Virginia Capitol Connections Winter 2023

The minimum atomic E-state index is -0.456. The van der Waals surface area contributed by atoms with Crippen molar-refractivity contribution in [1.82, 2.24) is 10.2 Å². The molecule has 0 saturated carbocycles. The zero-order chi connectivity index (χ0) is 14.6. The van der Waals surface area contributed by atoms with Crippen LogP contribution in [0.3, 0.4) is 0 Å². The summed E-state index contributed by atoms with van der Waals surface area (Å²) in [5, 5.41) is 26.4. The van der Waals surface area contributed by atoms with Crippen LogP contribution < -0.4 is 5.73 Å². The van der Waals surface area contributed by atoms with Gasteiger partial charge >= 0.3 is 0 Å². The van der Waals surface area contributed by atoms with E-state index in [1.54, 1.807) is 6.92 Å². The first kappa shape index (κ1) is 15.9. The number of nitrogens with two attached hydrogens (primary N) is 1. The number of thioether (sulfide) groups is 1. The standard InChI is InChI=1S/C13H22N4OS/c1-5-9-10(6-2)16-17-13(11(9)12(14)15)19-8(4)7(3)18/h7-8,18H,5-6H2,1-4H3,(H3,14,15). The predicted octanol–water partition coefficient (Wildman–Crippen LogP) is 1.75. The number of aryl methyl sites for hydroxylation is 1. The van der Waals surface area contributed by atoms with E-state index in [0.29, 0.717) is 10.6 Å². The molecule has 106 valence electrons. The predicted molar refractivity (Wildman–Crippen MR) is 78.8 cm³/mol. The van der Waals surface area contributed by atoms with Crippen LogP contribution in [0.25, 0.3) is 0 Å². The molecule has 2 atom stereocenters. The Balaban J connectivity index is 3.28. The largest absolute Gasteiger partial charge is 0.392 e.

Virginia Capitol Connections, Winter 2023 5 In a speech to his Senate colleagues in February 2023, Senator Dick Saslaw announced his retirement from the Virginia Senate after a 48-year tenure that was both exciting and consequential. Sen. Saslaw had earlier spent four years in the House of Delegates and had gathered much experience in listening and learning from long-time leaders in that body who resisted opinions and initiatives from the newly-arrived young delegates. He and others were part of an undercurrent of rebellion in the House against the established older leadership. After 4 years as a backbencher in the House, Senator Saslaw was ready to move to the Senate and take on a more central leadership role. Who was this young senator from the northern suburbs of Fairfax who would eventually become one of the most powerful and longestserving legislators in the Virginia Senate? He was born in Washington D.C. in 1940. After high school, he served in the U.S. Army (19581960), then attended the University of Maryland where he received a B.S. in Economics. He married Eleanor Berman in August 1968. They have a daughter, Jennifer, two grandchildren, and a son-in-law who brings them joy and love. Senator Saslaw’s personal qualities were reflected in the many aspects of his public service, including strong loyalty, humor, intensity, and purpose. There are hundreds of Dick Saslaw statements and stories that have been saved, relished, and repeated over the years within the halls of the General Assembly building and the Capitol. Within the General Assembly family, these stories reflected the force of the Saslaw personality, his strength as a leader, and his knowledge of the institution. A biting humor was always a part of his stories, But his love of the Senate precluded him from insulting or demeaning his colleagues. He told lobbyists and state officials in the strongest terms exactly how he felt about an issue, and it was hard to change his mind without data and stakeholder support. He encouraged stakeholder meetings where groups of stakeholders on various sides of an issue or legislative policy could come together and reach an agreement. He would insist that adversaries talk to each other and he would invite them to meet in his office where he could listen to the conversation and direct it towards some consensus. After graduation from college, Senator Saslaw went into the gas station business, eventually acquiring and running several gas stations in Northern Virginia. It was the day-to-day hands-on running of these stations that gave him the experience of representing businesses large and small as one of the few senators who was not a lawyer or banker, but a small business owner. He would draw on this experience again and again during his terms as Minority and then Majority Leader of the Senate. He became known as the voice of business in the state Senate, sometimes causing political criticism but always based on his convictions and first-hand knowledge. Senator Saslaw was first elected leader of the Democrats in the Senate in 1996. He then served as Senate Majority leader several times alternating with Sen. Tommy Norment as the leader when the Republicans took control. His most recent election as Senate Majority Leader was in 2020. One of the hallmarks of his tenure as Minority or Majority leader was to work closely with Senator Norment and other Republican leaders in maintaining the strength of the Senate as the premier body of the General Assembly. While Senator Saslaw had good relationships with both Democratic and Republican Speakers of the House, the Senate leadership, whether Democratic or Republican, maintained a posture of superiority, offering a better long-term vision for the Commonwealth compared to the House. This rivalry between chambers had gone on for decades and is reflected not just in the Virginia General Assembly but in other state legislatures as well as in Congress. Senator Saslaw has served on many key committees and commissions. Most notably, he chaired the Committee on Commerce and Labor, a committee with vast power over Virginia businesses of all types. He also served on the Senate Finance and Appropriations Committee, and the Committees on Education and Health, Judiciary, and Rules. As a member of all these committees, Senator Saslaw attended and vocally participated, and in the case of Commerce and Labor, was a strong Chair and proponent for business. Throughout his tenure in the Senate, Senator Saslaw also served on several key study commissions including the Committee on Electric Utility Regulation, Committee on District Courts, and the Governor’s Advisory Council on Revenue Estimates. Two key commissions he served on were Health Insurance Reform and Local Government Fiscal Stress. Two areas of controversy faced by Senator Saslaw related to electric utility regulation and payday lending. In the late 90s, the committee on Electric Utility Restructuring, after years of study, deregulated and then in 2007 re-regulated the utilities with legislation that was complex and intensely debated by scores of lobbyists and stakeholders. In 2023, Senator Saslaw was the patron of the Senate bill that brought a new balance of regulation to account for future growth, consumer refunds, and renewable energy for the Commonwealth Richard L. “Dick” Saslaw Delegate 1976-1980 • Senator 1980-2024 BY EVA TEIG HARDY Payday lending was another issue that was controversial and intense among the various proponents and opponents. Senator Saslaw was the patron of several bills on behalf of the industry that were fought by community organizations that were fearful of individuals unable to survive high interest rates. Senator Saslaw was a strong proponent of education, civil rights, a woman’s right to choose, gay marriage, and other human rights issues of importance to his constituents. Senator Saslaw understood the institution that was the Senate, and he further understood that a two-party working relationship was critical for Commonwealth goals to be achieved. He will be remembered for his convictions about public service and his